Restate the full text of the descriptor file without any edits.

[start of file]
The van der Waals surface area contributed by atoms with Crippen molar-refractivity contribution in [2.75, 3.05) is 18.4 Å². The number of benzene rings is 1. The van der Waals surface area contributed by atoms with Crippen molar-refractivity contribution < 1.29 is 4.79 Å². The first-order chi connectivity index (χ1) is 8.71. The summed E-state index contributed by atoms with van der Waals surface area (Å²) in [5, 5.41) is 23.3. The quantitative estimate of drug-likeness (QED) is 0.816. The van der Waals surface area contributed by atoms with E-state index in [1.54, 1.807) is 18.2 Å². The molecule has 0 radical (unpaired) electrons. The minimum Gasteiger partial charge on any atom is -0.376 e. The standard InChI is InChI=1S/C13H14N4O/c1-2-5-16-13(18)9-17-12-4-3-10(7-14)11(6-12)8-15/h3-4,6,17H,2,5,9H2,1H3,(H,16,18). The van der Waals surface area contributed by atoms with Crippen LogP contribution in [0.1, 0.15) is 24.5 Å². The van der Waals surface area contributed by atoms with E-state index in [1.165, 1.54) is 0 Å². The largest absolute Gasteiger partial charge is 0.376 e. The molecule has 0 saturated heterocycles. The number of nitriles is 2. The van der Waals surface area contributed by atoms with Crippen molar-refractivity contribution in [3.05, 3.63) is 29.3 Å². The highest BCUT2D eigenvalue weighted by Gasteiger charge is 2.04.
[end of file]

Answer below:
The van der Waals surface area contributed by atoms with Crippen molar-refractivity contribution in [2.75, 3.05) is 18.4 Å². The number of benzene rings is 1. The van der Waals surface area contributed by atoms with Crippen molar-refractivity contribution < 1.29 is 4.79 Å². The first-order chi connectivity index (χ1) is 8.71. The summed E-state index contributed by atoms with van der Waals surface area (Å²) in [5, 5.41) is 23.3. The quantitative estimate of drug-likeness (QED) is 0.816. The van der Waals surface area contributed by atoms with E-state index in [1.54, 1.807) is 18.2 Å². The molecule has 0 radical (unpaired) electrons. The minimum Gasteiger partial charge on any atom is -0.376 e. The standard InChI is InChI=1S/C13H14N4O/c1-2-5-16-13(18)9-17-12-4-3-10(7-14)11(6-12)8-15/h3-4,6,17H,2,5,9H2,1H3,(H,16,18). The van der Waals surface area contributed by atoms with Crippen LogP contribution in [0.1, 0.15) is 24.5 Å². The van der Waals surface area contributed by atoms with E-state index in [1.165, 1.54) is 0 Å². The largest absolute Gasteiger partial charge is 0.376 e. The molecule has 0 saturated heterocycles. The number of nitriles is 2. The van der Waals surface area contributed by atoms with Crippen molar-refractivity contribution in [3.05, 3.63) is 29.3 Å². The highest BCUT2D eigenvalue weighted by Gasteiger charge is 2.04.